I could see that she was nervous, so I made my way to the door. I gave the deputy another hateful glance, holding his gaze in a final act of defiance before accepting my banishment.
“Lord, he's Danny Boy all over again. Up one side and down the other,” I heard Mama tell him. I liked that.
I made my way outside and plowed through Mr. Norment's cornfield. Mr. Norment lived down the rutted dirt road from us. He also owned our house. I could tell that he, like all of the others who had ever rented to Archie Dooley, was contemplating eviction.
He had already visited twice to complain about the noise. The noise came from Mama’s screams, brought on by my daddy’s short-lived but frequent physical attacks upon her. I knew Mr. Norment was aware of it, but people in the country usually turned a blind eye to what happened between married couples, even if they were only common-law married. Because of this code of silence, Danny Boy was unaware that Mama was being battered. My own silence was sworn in the depths of a dark closet years before. Hiding us from Daddy, she’d whispered in hot, rapid breaths that tickled the inside of my ear, that I must never tell. Never tell.
The first incident that I could recall of my daddy abusing my mama was when I was no more than three years old. I remembered the warped kitchen floor and the pine paneling. It was hot, and he was sweating. He was holding me in one arm and knocking her to the ground with the other. The violence was chimeric, neither push nor punch, but a combination of movements. Afterward, he stood above her, yelling, You will obey me! It was, for a moment, as if she and I were both children. Love was sometimes just prettied-up hate.
I shook off the memory and zigzagged through the rows of corn. It was misty with heat and condensation, and I still had that itching in my bones. I knew that Deputy Hardy had nothing good to say to my mama. I was certain that my daddy was in the drunk-tank again, or that he had started another fist fight he was always bound to lose. Whatever it was, it usually meant that Mama would have to scrounge up the little money we had in order to bail my daddy out of jail.
I picked an ear of unripe corn off of one of the stalks, peeled the husk and the silk and found a little green worm munching away on Mr. Norment's profits. I watched it for a while. I began to feel jealous of the creature. I thought that a life of simple eating and shitting seemed enviable, in contrast to the constant worry that a violent and irresponsible father caused.
“Hotshot?” Mama called from the porch. “Baby, come on back in now!”
I came out of the cornfield and ran up the three steps to the porch. Mama was alone. She had a look about her I'd never seen, stricken and relieved at the same time. I looked up at her face, at her soft black hair and hard black eyes. She reached in her apron pocket for her cigarettes and lit one up. Camels, just like Danny Boy smoked.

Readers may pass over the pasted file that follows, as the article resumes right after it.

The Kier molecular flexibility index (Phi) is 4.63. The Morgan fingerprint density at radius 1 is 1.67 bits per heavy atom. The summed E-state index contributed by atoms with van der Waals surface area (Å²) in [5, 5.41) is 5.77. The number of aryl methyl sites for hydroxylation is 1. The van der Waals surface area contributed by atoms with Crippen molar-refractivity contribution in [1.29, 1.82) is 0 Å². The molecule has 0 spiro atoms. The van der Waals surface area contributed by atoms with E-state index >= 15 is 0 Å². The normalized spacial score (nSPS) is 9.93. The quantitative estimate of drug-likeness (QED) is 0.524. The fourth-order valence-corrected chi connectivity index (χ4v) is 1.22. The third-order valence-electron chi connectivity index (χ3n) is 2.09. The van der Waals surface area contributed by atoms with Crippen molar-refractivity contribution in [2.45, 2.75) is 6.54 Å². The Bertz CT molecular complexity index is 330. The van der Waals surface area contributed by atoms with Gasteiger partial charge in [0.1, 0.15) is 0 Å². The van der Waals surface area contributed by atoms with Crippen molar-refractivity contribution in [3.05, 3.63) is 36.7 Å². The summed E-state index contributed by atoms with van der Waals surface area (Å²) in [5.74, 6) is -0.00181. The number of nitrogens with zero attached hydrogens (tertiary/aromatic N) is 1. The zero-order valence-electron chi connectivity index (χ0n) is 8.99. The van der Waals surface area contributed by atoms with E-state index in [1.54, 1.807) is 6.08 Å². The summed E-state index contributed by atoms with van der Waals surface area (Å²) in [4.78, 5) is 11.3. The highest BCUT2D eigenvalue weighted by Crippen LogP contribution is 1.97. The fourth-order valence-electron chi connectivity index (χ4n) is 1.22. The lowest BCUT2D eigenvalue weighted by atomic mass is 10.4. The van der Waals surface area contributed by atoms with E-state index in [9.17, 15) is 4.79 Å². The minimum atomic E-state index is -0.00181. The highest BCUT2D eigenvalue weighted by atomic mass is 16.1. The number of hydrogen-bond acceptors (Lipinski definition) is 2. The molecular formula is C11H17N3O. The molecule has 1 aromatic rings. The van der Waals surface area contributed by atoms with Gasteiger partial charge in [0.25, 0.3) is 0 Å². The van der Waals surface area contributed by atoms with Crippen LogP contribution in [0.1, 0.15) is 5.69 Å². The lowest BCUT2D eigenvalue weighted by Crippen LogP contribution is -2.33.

“Your daddy's dead, baby,” she said. “He was playing cards and got himself shot in the head. They don't know who did it.”
She looked at me closely while she blew smoke through her nose. She reminded me of a dragon in a storybook, only beautiful. People in Fairmont had always said that Mama looked like Ava Gardner, raven haired and cat eyed. Her beauty had won her the title of Fairmont's May Queen when she was sixteen years old. Her photograph, in which she held white roses and wore a banner across her breast, appeared in The Robesonian. That was before she’d run away with my daddy.
“Did you hear me, baby?” She tossed her cigarette down and used the sole of her shoe to put it out.
I didn’t know how she expected me to react. I couldn't say what it was I was feeling, but it most certainly wasn't sadness. All of my thoughts were directed to the possibilities of what my daddy’s death meant for us.
“I heard you, Mama.”
“Well? You alright?” She cupped my face in her hands. Affection didn't always come naturally to Mama, so that was her way of giving a hug.
I nodded. “What do we do now?”
“Go on inside and pack up, I reckon,” she said. “See about getting us a ride to Teardrop.”
I knew I ought to feel bad that my daddy was dead, but in my heart I was flying high with thoughts of going to Teardrop. It was the farm where Mama had grown up, and the only place in the world where I knew we’d be safe. Danny Boy said it was called Teardrop because good crop or bad, he cried over it every year. It was a place where the Holy Bible and the Farmer's Almanac sat side by side. Which one was more important depended on the weather. Danny Boy raised cows and pigs and grew peanuts, cotton, soybeans, and corn. What wasn't eaten was ground up and fed to the animals, including the three draft horses, two buckskins, two mules, and a pinto. But it was the yearly crop of tobacco that kept the farm going. That, and hard work.
Beside Danny Boy in every endeavor was Clarence Day, his right-hand man and his best friend since they were boys. This, despite protestations from certain members of the white community, who were dumbfounded that Danny Boy thought a black man his equal. To hell with them all, Danny Boy would say.
Clarence was a talented woodcarver, and made the best moonshine in Robeson County, perhaps in North Carolina, according to Danny Boy. He kept his still deep in the woods, its heat and coils producing a brew to rival ambrosia.